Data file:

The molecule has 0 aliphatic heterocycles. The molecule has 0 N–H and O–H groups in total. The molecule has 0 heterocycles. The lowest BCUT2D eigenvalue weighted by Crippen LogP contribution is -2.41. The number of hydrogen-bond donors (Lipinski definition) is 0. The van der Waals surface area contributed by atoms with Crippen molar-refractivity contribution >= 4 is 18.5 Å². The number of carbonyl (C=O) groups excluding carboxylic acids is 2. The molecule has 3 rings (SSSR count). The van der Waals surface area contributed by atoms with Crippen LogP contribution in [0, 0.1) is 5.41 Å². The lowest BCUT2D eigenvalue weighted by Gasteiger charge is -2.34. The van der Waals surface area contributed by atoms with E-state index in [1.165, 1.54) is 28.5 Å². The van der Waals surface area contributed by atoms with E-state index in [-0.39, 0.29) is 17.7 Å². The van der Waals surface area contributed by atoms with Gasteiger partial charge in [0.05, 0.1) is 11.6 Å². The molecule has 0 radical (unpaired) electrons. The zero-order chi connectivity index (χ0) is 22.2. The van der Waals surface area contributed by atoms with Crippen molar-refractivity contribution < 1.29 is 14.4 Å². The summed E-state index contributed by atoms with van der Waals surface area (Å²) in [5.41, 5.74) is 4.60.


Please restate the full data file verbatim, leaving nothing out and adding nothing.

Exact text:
The molecule has 0 aliphatic heterocycles. The molecule has 0 N–H and O–H groups in total. The molecule has 0 heterocycles. The lowest BCUT2D eigenvalue weighted by Crippen LogP contribution is -2.41. The number of hydrogen-bond donors (Lipinski definition) is 0. The van der Waals surface area contributed by atoms with Crippen molar-refractivity contribution >= 4 is 18.5 Å². The number of carbonyl (C=O) groups excluding carboxylic acids is 2. The molecule has 3 rings (SSSR count). The van der Waals surface area contributed by atoms with Crippen LogP contribution in [0, 0.1) is 5.41 Å². The lowest BCUT2D eigenvalue weighted by Gasteiger charge is -2.34. The van der Waals surface area contributed by atoms with E-state index in [1.165, 1.54) is 28.5 Å². The van der Waals surface area contributed by atoms with E-state index in [-0.39, 0.29) is 17.7 Å². The van der Waals surface area contributed by atoms with Gasteiger partial charge in [0.05, 0.1) is 11.6 Å². The molecule has 0 radical (unpaired) electrons. The zero-order chi connectivity index (χ0) is 22.2. The van der Waals surface area contributed by atoms with Crippen molar-refractivity contribution < 1.29 is 14.4 Å². The summed E-state index contributed by atoms with van der Waals surface area (Å²) in [5.41, 5.74) is 4.60.